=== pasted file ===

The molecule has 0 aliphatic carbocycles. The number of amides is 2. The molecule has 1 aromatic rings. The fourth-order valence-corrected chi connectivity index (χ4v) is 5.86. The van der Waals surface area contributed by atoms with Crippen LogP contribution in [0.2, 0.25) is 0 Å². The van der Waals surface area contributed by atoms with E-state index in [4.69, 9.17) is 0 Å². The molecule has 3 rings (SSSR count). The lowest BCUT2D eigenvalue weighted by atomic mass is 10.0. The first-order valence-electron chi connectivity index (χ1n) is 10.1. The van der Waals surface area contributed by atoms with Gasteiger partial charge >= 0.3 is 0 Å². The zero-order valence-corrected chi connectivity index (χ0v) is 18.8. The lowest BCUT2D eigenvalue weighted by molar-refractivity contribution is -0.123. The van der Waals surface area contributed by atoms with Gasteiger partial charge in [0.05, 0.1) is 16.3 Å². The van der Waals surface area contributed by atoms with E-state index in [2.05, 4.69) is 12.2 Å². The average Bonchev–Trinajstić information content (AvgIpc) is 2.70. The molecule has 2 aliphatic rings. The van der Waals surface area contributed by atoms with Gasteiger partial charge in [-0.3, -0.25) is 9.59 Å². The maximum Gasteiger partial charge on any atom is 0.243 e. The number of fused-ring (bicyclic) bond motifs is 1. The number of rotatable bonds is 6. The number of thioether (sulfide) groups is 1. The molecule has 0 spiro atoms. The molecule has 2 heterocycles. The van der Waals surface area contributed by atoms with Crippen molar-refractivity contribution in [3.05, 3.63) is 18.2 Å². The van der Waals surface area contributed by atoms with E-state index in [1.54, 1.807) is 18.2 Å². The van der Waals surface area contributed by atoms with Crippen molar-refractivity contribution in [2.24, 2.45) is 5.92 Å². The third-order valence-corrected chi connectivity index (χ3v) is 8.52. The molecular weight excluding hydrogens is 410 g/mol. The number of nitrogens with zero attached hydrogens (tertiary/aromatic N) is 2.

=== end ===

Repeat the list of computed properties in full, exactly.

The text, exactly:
The molecule has 0 aliphatic carbocycles. The number of amides is 2. The molecule has 1 aromatic rings. The fourth-order valence-corrected chi connectivity index (χ4v) is 5.86. The van der Waals surface area contributed by atoms with Crippen LogP contribution in [0.2, 0.25) is 0 Å². The van der Waals surface area contributed by atoms with E-state index in [4.69, 9.17) is 0 Å². The molecule has 3 rings (SSSR count). The lowest BCUT2D eigenvalue weighted by atomic mass is 10.0. The first-order valence-electron chi connectivity index (χ1n) is 10.1. The van der Waals surface area contributed by atoms with Gasteiger partial charge >= 0.3 is 0 Å². The zero-order valence-corrected chi connectivity index (χ0v) is 18.8. The lowest BCUT2D eigenvalue weighted by molar-refractivity contribution is -0.123. The van der Waals surface area contributed by atoms with Gasteiger partial charge in [0.05, 0.1) is 16.3 Å². The van der Waals surface area contributed by atoms with E-state index in [2.05, 4.69) is 12.2 Å². The average Bonchev–Trinajstić information content (AvgIpc) is 2.70. The molecule has 2 aliphatic rings. The van der Waals surface area contributed by atoms with Gasteiger partial charge in [-0.3, -0.25) is 9.59 Å². The maximum Gasteiger partial charge on any atom is 0.243 e. The number of fused-ring (bicyclic) bond motifs is 1. The number of rotatable bonds is 6. The number of thioether (sulfide) groups is 1. The molecule has 0 spiro atoms. The molecule has 2 heterocycles. The van der Waals surface area contributed by atoms with Crippen molar-refractivity contribution in [3.05, 3.63) is 18.2 Å². The van der Waals surface area contributed by atoms with E-state index in [1.54, 1.807) is 18.2 Å². The van der Waals surface area contributed by atoms with Crippen molar-refractivity contribution in [2.24, 2.45) is 5.92 Å². The third-order valence-corrected chi connectivity index (χ3v) is 8.52. The molecular weight excluding hydrogens is 410 g/mol. The number of nitrogens with zero attached hydrogens (tertiary/aromatic N) is 2.